The General Data Protection Regulation (GDPR) is a regulation by which the European Parliament, the Council of the European Union and the European Commission intend to strengthen and unify data protection for all individuals within the European Union (EU). It has implications for any business who has any dealings with, and retains any personal information on residents of the EU or Switzerland.
Our team has been working on making sure we are GDPR compliant by the due date of May 25, 2018. As part of our preparation process we reviewed the privacy policies of competitors, peers and the industry behemoths to get a perspective on how others have approached GDPR. The research was illuminating to say the least. The legal teams of our surveyed companies presented their companies’ work products and audience in very different and earthbound terms, versus the respective representations of the sales teams.
Instead of sending out RFI’s (Requests for information), perhaps you could just review your vendors’ privacy policies to gauge their capabilities. The legal perspective is likely the truest presentation of the business’ strengths.
So here is our slightly tongue-in-cheek three point checklist. If your vendor answers no to any, there may be rot under the carpet. Buyer beware.
This isn’t a cosmetic update. It’s mandated even by California’s Shine the Light Law.
2. When was the policy last updated? Is there a reference to GDPR?
This isn’t hyperbole. GDPR is a big deal. The penalty of non-compliance is 4% of global revenues or $50M, whichever is higher. Besides that, it is just good business sense. Over the last 12 months we’ve seen the fortunes of companies like Equifax, Facebook, Yahoo take a hit over data ownership and security concerns. So if the vendor has content from early 2017, there’s a likelihood someone’s asleep at the wheel. It suggests weak processes and poor adherence to policy. Buyer beware.
3. Does the word “Aggregate” appear conspicuously anywhere?
Here’s a tell-tale clause
The results of our services are delivered solely to our Clients in aggregated form
What this means is that the vendor does not have the capability to share raw data with their clients, ie. you. So you cannot independently verify the reports they are sharing.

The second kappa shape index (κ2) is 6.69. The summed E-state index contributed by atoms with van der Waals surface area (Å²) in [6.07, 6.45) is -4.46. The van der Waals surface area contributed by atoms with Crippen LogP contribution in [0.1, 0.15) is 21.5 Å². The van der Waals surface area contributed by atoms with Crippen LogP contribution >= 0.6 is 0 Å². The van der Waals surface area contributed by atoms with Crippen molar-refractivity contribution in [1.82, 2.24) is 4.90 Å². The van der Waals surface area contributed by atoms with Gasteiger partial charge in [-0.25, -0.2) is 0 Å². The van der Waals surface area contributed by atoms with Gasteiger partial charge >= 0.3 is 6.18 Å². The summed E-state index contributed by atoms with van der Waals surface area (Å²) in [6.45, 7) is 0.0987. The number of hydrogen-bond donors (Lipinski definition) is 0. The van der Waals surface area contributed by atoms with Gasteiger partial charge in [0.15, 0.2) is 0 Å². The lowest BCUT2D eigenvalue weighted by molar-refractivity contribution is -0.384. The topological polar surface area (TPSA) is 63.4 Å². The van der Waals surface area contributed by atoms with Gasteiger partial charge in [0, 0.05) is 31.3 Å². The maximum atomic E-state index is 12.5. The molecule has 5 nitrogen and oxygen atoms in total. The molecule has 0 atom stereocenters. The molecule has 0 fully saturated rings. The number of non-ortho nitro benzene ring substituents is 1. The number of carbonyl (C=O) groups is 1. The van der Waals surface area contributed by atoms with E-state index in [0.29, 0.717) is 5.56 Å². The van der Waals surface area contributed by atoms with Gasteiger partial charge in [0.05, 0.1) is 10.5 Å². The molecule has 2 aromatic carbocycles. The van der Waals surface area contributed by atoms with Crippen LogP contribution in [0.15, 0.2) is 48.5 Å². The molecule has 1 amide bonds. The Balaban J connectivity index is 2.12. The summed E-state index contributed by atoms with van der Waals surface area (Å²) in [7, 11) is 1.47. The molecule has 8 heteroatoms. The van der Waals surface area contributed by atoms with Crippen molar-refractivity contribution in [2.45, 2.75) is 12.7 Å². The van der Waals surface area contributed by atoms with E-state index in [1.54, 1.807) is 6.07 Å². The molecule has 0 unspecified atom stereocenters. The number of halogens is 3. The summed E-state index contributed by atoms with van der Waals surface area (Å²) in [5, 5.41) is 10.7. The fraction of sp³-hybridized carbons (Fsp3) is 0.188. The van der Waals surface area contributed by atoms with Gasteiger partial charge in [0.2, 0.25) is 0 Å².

Why does this matter? Because you have no independent way of reviewing the findings. Spiffy graphs do not mean anything if they are not grounded in reality. So even if the vendor sends a report saying it’s driven by Artificial Intelligence or the real intelligence of several PhD’s working overtime, ask them a simple question – can you frame their findings around the shopping paths of an individual or a cohort of your choosing? That’s the granularity you should expect.
Analytics is only as good as the data that goes into the system. If the vendor is not sharing the data, they likely do not have any first-party data to share. And Google analytics does not count. That’s aggregate data with limited visibility on the 10% of the web traffic that purchased something.
Data’s the new oil. Protect it.
To us at Infernotions Technologies (parent company of Polytab Analytics), data is our bread and butter. We take data very seriously and this precedes the recent awareness on data privacy issues with the Facebook hearings and the upcoming GDPR compliance date. More than a checklist, this is part of our DNA – and fundamental to the engineering framework to our solutions suite.
We are able to deliver deeper insights and granular data on the shopper across all his/her touches because these are data we capture and manage in-house (as opposed to relying on Google analytics for aggregated data reports).
To learn more about how to leverage data for running your business and the Polytab analytics’ suite contact me via the link below to set up a demo